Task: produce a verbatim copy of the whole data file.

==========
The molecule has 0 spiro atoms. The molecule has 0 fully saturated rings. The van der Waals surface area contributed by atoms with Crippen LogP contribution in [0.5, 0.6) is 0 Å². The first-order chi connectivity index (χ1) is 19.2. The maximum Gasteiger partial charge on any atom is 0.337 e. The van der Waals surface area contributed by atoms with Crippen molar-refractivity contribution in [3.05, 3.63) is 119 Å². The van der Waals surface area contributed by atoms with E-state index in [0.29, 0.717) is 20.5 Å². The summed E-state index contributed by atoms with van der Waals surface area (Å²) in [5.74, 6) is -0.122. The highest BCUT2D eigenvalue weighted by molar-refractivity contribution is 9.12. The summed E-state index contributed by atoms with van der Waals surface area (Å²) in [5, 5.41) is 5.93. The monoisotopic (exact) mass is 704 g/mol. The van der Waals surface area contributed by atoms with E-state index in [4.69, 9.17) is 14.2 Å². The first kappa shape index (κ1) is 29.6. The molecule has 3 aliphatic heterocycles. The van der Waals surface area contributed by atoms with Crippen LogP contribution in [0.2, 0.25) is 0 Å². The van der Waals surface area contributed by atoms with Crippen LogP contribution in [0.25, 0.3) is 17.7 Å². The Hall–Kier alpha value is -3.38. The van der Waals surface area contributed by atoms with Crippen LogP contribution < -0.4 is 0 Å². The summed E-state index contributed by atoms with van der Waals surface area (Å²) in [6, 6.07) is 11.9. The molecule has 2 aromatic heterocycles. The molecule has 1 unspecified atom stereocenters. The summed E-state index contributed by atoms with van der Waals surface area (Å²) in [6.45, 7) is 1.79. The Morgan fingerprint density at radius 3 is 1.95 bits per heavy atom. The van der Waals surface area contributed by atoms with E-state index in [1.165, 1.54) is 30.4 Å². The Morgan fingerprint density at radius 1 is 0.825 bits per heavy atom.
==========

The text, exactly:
The molecule has 0 spiro atoms. The molecule has 0 fully saturated rings. The van der Waals surface area contributed by atoms with Crippen LogP contribution in [0.5, 0.6) is 0 Å². The first-order chi connectivity index (χ1) is 19.2. The maximum Gasteiger partial charge on any atom is 0.337 e. The van der Waals surface area contributed by atoms with Crippen molar-refractivity contribution in [3.05, 3.63) is 119 Å². The van der Waals surface area contributed by atoms with E-state index in [0.29, 0.717) is 20.5 Å². The summed E-state index contributed by atoms with van der Waals surface area (Å²) in [5.74, 6) is -0.122. The highest BCUT2D eigenvalue weighted by molar-refractivity contribution is 9.12. The summed E-state index contributed by atoms with van der Waals surface area (Å²) in [5, 5.41) is 5.93. The monoisotopic (exact) mass is 704 g/mol. The van der Waals surface area contributed by atoms with E-state index in [4.69, 9.17) is 14.2 Å². The first kappa shape index (κ1) is 29.6. The molecule has 3 aliphatic heterocycles. The van der Waals surface area contributed by atoms with Crippen LogP contribution in [0.2, 0.25) is 0 Å². The van der Waals surface area contributed by atoms with Crippen LogP contribution in [0.25, 0.3) is 17.7 Å². The Hall–Kier alpha value is -3.38. The van der Waals surface area contributed by atoms with Crippen LogP contribution < -0.4 is 0 Å². The summed E-state index contributed by atoms with van der Waals surface area (Å²) in [6, 6.07) is 11.9. The molecule has 2 aromatic heterocycles. The molecule has 1 unspecified atom stereocenters. The summed E-state index contributed by atoms with van der Waals surface area (Å²) in [6.45, 7) is 1.79. The Morgan fingerprint density at radius 3 is 1.95 bits per heavy atom. The van der Waals surface area contributed by atoms with E-state index in [1.165, 1.54) is 30.4 Å². The Morgan fingerprint density at radius 1 is 0.825 bits per heavy atom.